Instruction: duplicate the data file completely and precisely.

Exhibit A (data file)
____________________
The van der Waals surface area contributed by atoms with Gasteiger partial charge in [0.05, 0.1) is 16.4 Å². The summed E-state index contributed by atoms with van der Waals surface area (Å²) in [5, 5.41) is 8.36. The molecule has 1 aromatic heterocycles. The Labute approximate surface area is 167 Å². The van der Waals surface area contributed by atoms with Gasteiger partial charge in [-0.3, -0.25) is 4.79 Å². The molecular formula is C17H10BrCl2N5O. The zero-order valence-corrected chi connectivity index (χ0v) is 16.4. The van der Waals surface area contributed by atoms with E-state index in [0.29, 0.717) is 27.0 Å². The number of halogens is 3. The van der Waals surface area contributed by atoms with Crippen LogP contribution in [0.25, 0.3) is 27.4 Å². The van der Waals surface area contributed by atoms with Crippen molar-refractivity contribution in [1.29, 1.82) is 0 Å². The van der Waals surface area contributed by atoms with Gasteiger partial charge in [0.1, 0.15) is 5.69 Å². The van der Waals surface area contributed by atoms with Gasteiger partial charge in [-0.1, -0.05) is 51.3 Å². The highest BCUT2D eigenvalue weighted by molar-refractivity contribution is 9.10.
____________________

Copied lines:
The van der Waals surface area contributed by atoms with Gasteiger partial charge in [0.05, 0.1) is 16.4 Å². The summed E-state index contributed by atoms with van der Waals surface area (Å²) in [5, 5.41) is 8.36. The molecule has 1 aromatic heterocycles. The Labute approximate surface area is 167 Å². The van der Waals surface area contributed by atoms with Gasteiger partial charge in [-0.3, -0.25) is 4.79 Å². The molecular formula is C17H10BrCl2N5O. The zero-order valence-corrected chi connectivity index (χ0v) is 16.4. The van der Waals surface area contributed by atoms with E-state index in [0.29, 0.717) is 27.0 Å². The number of halogens is 3. The van der Waals surface area contributed by atoms with Crippen LogP contribution in [0.25, 0.3) is 27.4 Å². The van der Waals surface area contributed by atoms with Crippen molar-refractivity contribution in [1.29, 1.82) is 0 Å². The van der Waals surface area contributed by atoms with Gasteiger partial charge in [0.1, 0.15) is 5.69 Å². The van der Waals surface area contributed by atoms with Gasteiger partial charge in [-0.1, -0.05) is 51.3 Å². The highest BCUT2D eigenvalue weighted by molar-refractivity contribution is 9.10.